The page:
Richard Bruhl was listening for a certain bark, and he definitely heard it.
“May May,” Bruhl’s yellow black-mouthed cur, had been sniffing around the mushy forest floor on an 80-acre tract near Folsom when her finely tuned nose forced her voice to erupt in a vocal frenzy that had passion behind it.
Bruhl moved with a purpose in the direction of the barks, but stopped 40 yards away, folded his arms and looked heavenward, scanning the top of a mighty white oak for balls of fur or signs of movement.
Bruhl’s cousin, Jeff, trailing only slightly behind, saw it first.
“There he is, Ricky!” he said, while angling away to find an unobstructed line of fire for his .22.
Jeff Bruhl leaned the light rifle against an 8-year-old pine, found the squirrel in the scope and fired. The round reached its mark, and the second squirrel of the afternoon tumbled to the ground below, where it was met by a victorious May May.
In the afterglow of the successful kill, Richard Bruhl said he could tell by May May’s persistence that she had treed a squirrel.
“If she’s right on a squirrel or she saw him go up, she’ll bark just continuously,” he said. “It’s really strong.
“Other times, you can tell it’s just confusion. She thinks she heard something or saw something, but she’s not sure.”
Richard Bruhl lives to watch May May work. He got her as a puppy 11½ years ago, and has hunted alongside her for more than a decade. Unlike some dogs, May May ignores the scent of rabbits, deer, hogs and coons.
“She’s a squirrel dog. That’s all she is,” Bruhl said. “The other dog I had before her would hunt coons. She’d chase both.”
Bruhl had plenty of squirrel dogs before that one as well. He’s been hooked on the sport since he was a child growing up in northern St. Tammany Parish.
Training the pups takes some effort and planning, but it’s easier than most might assume.
“When they’re puppies, I’ll put feeders up at my house,” Bruhl said. “You put food out for those squirrels, and then you bring a squirrel dog down there for the puppies to watch, and they train themselves. At first, they’ll smell them a little bit, and then as they mature, they’ll start treeing them and barking. Generally, for a squirrel dog, that’s about 15 months.”
Bruhl will also save squirrel tails in his freezer from previous hunts, and drag them around the yard to get the dogs attuned to the smell.
But good squirrel dogs use more than just their noses, Bruhl said.
“When I first got May May, when she was a lot younger, she went strictly on sound,” he said. “She could hear a squirrel 70, 80 yards away on the ground. She would take off, and then tree it.
“But now she uses her nose, eyes and ears. If I see her and she’s looking up and kind of dancing, the squirrel is running. She sees him, and he’s going through the trees.
“Sometimes you never see them. If they’re hid very well, they’ll never move. You just can’t find them.”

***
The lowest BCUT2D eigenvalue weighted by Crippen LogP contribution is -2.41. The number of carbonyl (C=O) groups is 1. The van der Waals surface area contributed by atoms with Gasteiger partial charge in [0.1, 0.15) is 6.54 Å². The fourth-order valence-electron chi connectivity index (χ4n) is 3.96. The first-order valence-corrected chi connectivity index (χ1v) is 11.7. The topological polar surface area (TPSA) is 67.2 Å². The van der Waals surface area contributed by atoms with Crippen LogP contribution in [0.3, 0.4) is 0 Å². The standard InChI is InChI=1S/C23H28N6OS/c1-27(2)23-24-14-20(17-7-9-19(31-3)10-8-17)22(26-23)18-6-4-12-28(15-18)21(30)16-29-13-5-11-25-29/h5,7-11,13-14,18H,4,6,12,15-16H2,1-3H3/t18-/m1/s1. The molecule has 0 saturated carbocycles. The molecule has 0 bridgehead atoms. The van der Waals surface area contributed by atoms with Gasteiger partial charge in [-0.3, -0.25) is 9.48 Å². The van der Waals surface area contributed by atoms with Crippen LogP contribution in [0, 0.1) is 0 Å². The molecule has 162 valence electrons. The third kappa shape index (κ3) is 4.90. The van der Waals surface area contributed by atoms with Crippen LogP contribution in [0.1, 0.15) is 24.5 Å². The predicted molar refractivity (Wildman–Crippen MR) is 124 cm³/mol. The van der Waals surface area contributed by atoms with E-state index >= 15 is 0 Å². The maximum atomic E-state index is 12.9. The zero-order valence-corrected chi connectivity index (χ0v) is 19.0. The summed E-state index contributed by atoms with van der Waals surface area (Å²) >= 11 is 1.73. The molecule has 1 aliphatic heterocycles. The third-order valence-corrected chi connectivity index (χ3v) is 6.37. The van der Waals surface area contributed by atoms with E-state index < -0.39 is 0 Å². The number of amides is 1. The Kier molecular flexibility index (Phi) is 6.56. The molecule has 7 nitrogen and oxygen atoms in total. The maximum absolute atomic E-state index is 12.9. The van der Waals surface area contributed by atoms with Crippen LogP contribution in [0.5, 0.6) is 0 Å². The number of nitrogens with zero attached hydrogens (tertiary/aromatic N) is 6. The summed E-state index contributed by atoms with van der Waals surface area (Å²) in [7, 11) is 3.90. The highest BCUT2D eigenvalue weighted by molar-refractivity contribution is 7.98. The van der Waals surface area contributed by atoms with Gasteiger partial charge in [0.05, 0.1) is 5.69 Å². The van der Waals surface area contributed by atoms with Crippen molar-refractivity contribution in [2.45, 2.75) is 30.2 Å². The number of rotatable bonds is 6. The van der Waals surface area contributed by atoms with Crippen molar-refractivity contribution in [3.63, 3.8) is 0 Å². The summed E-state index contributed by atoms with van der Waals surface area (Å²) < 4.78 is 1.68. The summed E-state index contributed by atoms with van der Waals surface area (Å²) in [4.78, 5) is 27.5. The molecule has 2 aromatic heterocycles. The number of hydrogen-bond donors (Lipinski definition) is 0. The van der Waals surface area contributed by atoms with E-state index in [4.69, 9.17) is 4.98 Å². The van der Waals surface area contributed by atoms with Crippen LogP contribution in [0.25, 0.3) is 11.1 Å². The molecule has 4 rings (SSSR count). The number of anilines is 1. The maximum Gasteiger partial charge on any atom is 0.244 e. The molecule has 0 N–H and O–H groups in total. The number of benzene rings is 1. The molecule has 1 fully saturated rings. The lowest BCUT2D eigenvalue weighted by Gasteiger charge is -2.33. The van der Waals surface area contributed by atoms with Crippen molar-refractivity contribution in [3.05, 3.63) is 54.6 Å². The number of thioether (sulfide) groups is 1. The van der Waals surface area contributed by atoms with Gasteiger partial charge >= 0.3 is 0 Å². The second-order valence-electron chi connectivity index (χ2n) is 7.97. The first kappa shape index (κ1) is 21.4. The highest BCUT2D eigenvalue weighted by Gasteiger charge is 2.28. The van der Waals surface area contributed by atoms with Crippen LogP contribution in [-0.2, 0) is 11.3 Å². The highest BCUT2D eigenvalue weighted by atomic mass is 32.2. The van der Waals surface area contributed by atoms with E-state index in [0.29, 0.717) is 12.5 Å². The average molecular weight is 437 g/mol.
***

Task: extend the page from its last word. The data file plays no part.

Bruhl puts May May to good use this time of year, especially after Feb. 1. By then, most deer seasons are closed, and a guy with a well-trained squirrel dog is welcome just about anywhere.
Bruhl does a lot of his hunting on a tract near Enon in Washington Parish. Two years ago, he shot 122 squirrels on the place, but last year was much leaner. He dropped only 33.
“There were no acorns up there (last year),” Bruhl said. “They move to where the food is.
“When the deer hunters tell me, ‘Man, I can’t wait until squirrel season,’ then you know it’s going to be good. Seems like the dog will send one up every tree.”
Bruhl said he’s getting positive vibes from the tract’s deer hunters this year, so he’s optimistic his family will eat plenty of fried squirrel next month.
“Every day with good weather in February, we’re hunting squirrels.” he said.
And weather, like acorn abundance, is critical to success, Bruhl said.
“Squirrels feed a lot more on sunny days,” he said. “On a cloudy day, they stay close to the holes in the trees, and if something’s after them, they go straight back to the holes.”
What Bruhl despises even more than clouds, however, is wind.
“I won’t even go if it’s windy,” he said. “It’s just impossible to see a squirrel.”
There were neither clouds nor wind during last week’s hunt, and that afforded May May a nice tune-up for the season, which, for Bruhl, really begins next week. The countdown is on.
Need a place?
Wildlife management areas in every corner of the state are open to using dogs to hunt both squirrels and rabbits through Feb. 28 this year.
It’s best to consult the Louisiana Hunting Pamphlet, 2018-2019 for the WMAs open to this hunting opportunity and these seasons. Or go to the Department of Wildlife and Fisheries’ website: wlf.louisiana.gov, then find “Hunting” pulldown, then “Regulations,” then the 2018-2019 (PDF) Hunting Regulations.